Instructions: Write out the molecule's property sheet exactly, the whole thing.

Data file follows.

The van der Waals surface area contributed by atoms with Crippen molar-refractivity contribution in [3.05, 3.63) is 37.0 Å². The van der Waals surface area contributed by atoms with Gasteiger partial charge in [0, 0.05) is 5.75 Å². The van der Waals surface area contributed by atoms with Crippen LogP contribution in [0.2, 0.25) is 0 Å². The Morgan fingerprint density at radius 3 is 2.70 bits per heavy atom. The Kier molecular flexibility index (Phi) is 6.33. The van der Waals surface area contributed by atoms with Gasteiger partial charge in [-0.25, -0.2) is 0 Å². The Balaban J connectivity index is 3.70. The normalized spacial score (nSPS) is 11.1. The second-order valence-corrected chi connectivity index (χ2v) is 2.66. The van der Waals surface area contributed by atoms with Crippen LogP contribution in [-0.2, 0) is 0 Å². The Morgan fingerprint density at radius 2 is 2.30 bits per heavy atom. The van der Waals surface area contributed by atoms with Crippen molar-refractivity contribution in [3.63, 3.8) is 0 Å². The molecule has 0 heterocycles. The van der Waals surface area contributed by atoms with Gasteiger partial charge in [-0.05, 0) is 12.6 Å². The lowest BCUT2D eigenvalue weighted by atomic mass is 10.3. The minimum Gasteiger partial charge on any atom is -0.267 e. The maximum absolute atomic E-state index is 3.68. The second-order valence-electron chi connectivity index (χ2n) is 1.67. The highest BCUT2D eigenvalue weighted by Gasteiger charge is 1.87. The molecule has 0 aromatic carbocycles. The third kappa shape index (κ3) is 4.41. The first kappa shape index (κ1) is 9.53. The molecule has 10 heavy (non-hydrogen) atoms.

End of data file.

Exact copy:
The van der Waals surface area contributed by atoms with Crippen molar-refractivity contribution in [3.05, 3.63) is 37.0 Å². The van der Waals surface area contributed by atoms with Gasteiger partial charge in [0, 0.05) is 5.75 Å². The van der Waals surface area contributed by atoms with Crippen LogP contribution in [0.2, 0.25) is 0 Å². The Morgan fingerprint density at radius 3 is 2.70 bits per heavy atom. The Kier molecular flexibility index (Phi) is 6.33. The van der Waals surface area contributed by atoms with Gasteiger partial charge in [-0.25, -0.2) is 0 Å². The Balaban J connectivity index is 3.70. The normalized spacial score (nSPS) is 11.1. The second-order valence-corrected chi connectivity index (χ2v) is 2.66. The van der Waals surface area contributed by atoms with Crippen LogP contribution in [-0.2, 0) is 0 Å². The Morgan fingerprint density at radius 2 is 2.30 bits per heavy atom. The van der Waals surface area contributed by atoms with Crippen molar-refractivity contribution in [3.63, 3.8) is 0 Å². The molecule has 0 heterocycles. The van der Waals surface area contributed by atoms with Gasteiger partial charge in [-0.05, 0) is 12.6 Å². The lowest BCUT2D eigenvalue weighted by atomic mass is 10.3. The minimum Gasteiger partial charge on any atom is -0.267 e. The maximum absolute atomic E-state index is 3.68. The second-order valence-electron chi connectivity index (χ2n) is 1.67. The highest BCUT2D eigenvalue weighted by Gasteiger charge is 1.87. The molecule has 0 aromatic carbocycles. The third kappa shape index (κ3) is 4.41. The first kappa shape index (κ1) is 9.53. The molecule has 10 heavy (non-hydrogen) atoms.